Trauma-related bursitis typically occurs after an injury or fall, and the symptoms include:
A sharp pain that hurts worse when moving the affected area
Redness surrounding the area of irritation
Necrotizing boils
Inflammation of soft tissue
This type of bursitis requires immediate medical attention, especially if you experience fever, chills, severe pain or tenderness.
If your doctor suspects that you have trauma-related bursitis, you should let him know immediately. You’ll want to make sure you report all injuries (including falls) related to your problem. Also, try to remember what happened each day before your symptoms began. For instance, were you taking medication, or engaging in strenuous activities? Was someone else involved in your accident? Did you participate in contact sports? All of these questions are important to answer accurately. Your doctor wants to know exactly what role you played in causing the bursitis.
Next, learn more about what treatment options are available for bursitis.
Bursitis Treatment Options
Your physician has several treatment options for relieving the pain associated with bursitis. Two main categories exist: conservative treatment methods and surgical procedures.
Conservative treatments include rest, ice, compression and elevation, massage, ultrasound, acupuncture, electrical nerve stimulation, chiropractic manipulation, injections and medications. These treatments target the inflammation itself rather than the source of the pain. As mentioned earlier, steroids are also used to treat bursitis. Although effective, they do carry some risks including increased bruising, cataracts, infections, thinning hair and mood swings. Steroids are not recommended for children under age 16.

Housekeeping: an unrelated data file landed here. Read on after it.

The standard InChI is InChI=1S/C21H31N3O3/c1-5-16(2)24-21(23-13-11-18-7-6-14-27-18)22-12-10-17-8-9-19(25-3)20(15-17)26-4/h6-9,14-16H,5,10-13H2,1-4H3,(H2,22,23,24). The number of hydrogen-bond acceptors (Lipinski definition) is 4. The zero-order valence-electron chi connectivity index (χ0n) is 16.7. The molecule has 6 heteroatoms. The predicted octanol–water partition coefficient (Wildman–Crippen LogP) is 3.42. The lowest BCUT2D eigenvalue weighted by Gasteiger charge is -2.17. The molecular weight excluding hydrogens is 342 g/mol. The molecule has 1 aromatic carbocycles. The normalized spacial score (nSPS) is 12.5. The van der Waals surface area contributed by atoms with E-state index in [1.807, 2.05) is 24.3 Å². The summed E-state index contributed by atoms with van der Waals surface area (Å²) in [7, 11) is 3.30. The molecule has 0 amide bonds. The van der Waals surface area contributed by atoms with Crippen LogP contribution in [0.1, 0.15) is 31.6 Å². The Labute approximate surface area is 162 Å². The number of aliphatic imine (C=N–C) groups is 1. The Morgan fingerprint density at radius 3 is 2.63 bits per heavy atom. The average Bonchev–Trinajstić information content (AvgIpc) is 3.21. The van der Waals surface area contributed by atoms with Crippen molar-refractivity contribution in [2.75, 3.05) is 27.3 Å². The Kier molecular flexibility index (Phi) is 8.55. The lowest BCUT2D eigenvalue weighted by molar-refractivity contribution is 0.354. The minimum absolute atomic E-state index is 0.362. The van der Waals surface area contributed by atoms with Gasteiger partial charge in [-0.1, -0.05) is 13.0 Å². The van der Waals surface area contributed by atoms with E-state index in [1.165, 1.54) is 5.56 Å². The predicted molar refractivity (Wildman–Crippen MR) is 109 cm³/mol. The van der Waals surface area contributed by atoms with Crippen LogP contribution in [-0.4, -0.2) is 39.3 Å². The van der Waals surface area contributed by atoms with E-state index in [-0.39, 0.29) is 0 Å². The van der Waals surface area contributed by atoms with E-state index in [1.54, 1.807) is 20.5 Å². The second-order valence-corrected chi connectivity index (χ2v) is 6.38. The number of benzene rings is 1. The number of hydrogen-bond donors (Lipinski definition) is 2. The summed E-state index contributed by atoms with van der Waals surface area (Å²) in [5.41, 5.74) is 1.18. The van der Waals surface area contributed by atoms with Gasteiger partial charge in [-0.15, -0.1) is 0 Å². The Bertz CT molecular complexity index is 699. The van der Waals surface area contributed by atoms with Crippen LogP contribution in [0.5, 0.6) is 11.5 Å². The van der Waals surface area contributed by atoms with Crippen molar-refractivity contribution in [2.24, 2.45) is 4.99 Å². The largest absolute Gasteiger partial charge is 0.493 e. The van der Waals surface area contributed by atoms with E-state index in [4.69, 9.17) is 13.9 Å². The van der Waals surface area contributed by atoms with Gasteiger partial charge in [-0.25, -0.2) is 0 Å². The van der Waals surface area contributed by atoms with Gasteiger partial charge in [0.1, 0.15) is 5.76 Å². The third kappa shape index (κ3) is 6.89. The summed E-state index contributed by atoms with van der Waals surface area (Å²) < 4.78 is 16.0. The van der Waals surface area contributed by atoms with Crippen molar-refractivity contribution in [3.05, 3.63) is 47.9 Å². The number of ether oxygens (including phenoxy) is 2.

Surgery is reserved for those who haven’t responded well to other forms of treatment. Surgical removal of the bursa is rarely performed, but occasionally patients undergo arthroscopic debridement to remove loose debris from inside the joint. Arthroscopy involves making small incisions in the skin using tiny cameras inserted through portals. A scope attached to a light source provides illumination, allowing doctors to examine the interior of the joint via computer screen. Once the area is cleaned, the surgeon uses instruments to cut away scar tissue, clean up cartilage damage and repair ligament tears.
Another option is to inject medicine directly into the swollen area. Doctors use a needle to deliver medication into the bursa sac, reducing pain and swelling. There are many different types of medicines that can be injected into the bursa; however, steroids remain the preferred method of treatment.
To read more about bursitis and its treatment, follow the links on the next page.
Acute bursitis responds best to homeopathic remedies, such as Arnica montana, Calendula officinalis, Hypericum perfoliatum, Silica gel and Zincum metabisulphite. Homeopathy works differently than conventional medicine. Instead of treating the body’s imbalances through pharmaceuticals, homeopathics aim to stimulate the immune system to heal itself naturally.